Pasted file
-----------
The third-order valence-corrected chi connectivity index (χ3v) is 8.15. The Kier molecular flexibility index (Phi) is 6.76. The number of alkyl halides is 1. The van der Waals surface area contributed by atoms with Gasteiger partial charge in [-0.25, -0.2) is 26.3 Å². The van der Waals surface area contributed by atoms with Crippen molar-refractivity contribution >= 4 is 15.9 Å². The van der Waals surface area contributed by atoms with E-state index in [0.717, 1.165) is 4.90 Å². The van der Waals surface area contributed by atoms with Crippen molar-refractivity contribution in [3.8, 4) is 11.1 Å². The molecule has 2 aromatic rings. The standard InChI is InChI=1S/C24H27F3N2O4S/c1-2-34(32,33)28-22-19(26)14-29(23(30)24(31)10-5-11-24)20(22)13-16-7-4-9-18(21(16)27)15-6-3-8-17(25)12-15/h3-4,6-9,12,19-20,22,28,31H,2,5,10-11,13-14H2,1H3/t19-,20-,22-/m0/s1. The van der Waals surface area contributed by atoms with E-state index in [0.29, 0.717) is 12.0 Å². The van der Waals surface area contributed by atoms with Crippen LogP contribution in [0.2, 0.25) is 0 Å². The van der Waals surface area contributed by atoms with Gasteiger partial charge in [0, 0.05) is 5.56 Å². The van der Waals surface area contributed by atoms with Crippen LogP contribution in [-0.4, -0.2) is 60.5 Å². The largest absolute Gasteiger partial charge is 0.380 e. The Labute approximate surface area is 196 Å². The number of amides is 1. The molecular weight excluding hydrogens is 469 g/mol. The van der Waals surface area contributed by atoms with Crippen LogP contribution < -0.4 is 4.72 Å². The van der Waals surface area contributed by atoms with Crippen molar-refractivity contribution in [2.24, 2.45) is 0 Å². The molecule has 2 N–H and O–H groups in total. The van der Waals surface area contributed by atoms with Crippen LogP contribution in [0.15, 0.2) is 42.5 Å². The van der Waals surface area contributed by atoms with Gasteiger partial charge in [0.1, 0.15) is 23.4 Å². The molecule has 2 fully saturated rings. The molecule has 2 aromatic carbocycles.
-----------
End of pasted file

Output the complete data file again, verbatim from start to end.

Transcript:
The third-order valence-corrected chi connectivity index (χ3v) is 8.15. The Kier molecular flexibility index (Phi) is 6.76. The number of alkyl halides is 1. The van der Waals surface area contributed by atoms with Gasteiger partial charge in [-0.25, -0.2) is 26.3 Å². The van der Waals surface area contributed by atoms with Crippen molar-refractivity contribution >= 4 is 15.9 Å². The van der Waals surface area contributed by atoms with E-state index in [0.717, 1.165) is 4.90 Å². The van der Waals surface area contributed by atoms with Crippen molar-refractivity contribution in [3.8, 4) is 11.1 Å². The molecule has 2 aromatic rings. The standard InChI is InChI=1S/C24H27F3N2O4S/c1-2-34(32,33)28-22-19(26)14-29(23(30)24(31)10-5-11-24)20(22)13-16-7-4-9-18(21(16)27)15-6-3-8-17(25)12-15/h3-4,6-9,12,19-20,22,28,31H,2,5,10-11,13-14H2,1H3/t19-,20-,22-/m0/s1. The van der Waals surface area contributed by atoms with E-state index in [0.29, 0.717) is 12.0 Å². The van der Waals surface area contributed by atoms with Crippen LogP contribution in [0.2, 0.25) is 0 Å². The van der Waals surface area contributed by atoms with Gasteiger partial charge in [0, 0.05) is 5.56 Å². The van der Waals surface area contributed by atoms with Crippen LogP contribution in [-0.4, -0.2) is 60.5 Å². The largest absolute Gasteiger partial charge is 0.380 e. The Labute approximate surface area is 196 Å². The number of amides is 1. The molecular weight excluding hydrogens is 469 g/mol. The van der Waals surface area contributed by atoms with Crippen LogP contribution < -0.4 is 4.72 Å². The van der Waals surface area contributed by atoms with Crippen molar-refractivity contribution in [2.24, 2.45) is 0 Å². The molecule has 2 N–H and O–H groups in total. The van der Waals surface area contributed by atoms with Crippen LogP contribution in [0.15, 0.2) is 42.5 Å². The van der Waals surface area contributed by atoms with Gasteiger partial charge in [0.1, 0.15) is 23.4 Å². The molecule has 2 fully saturated rings. The molecule has 2 aromatic carbocycles.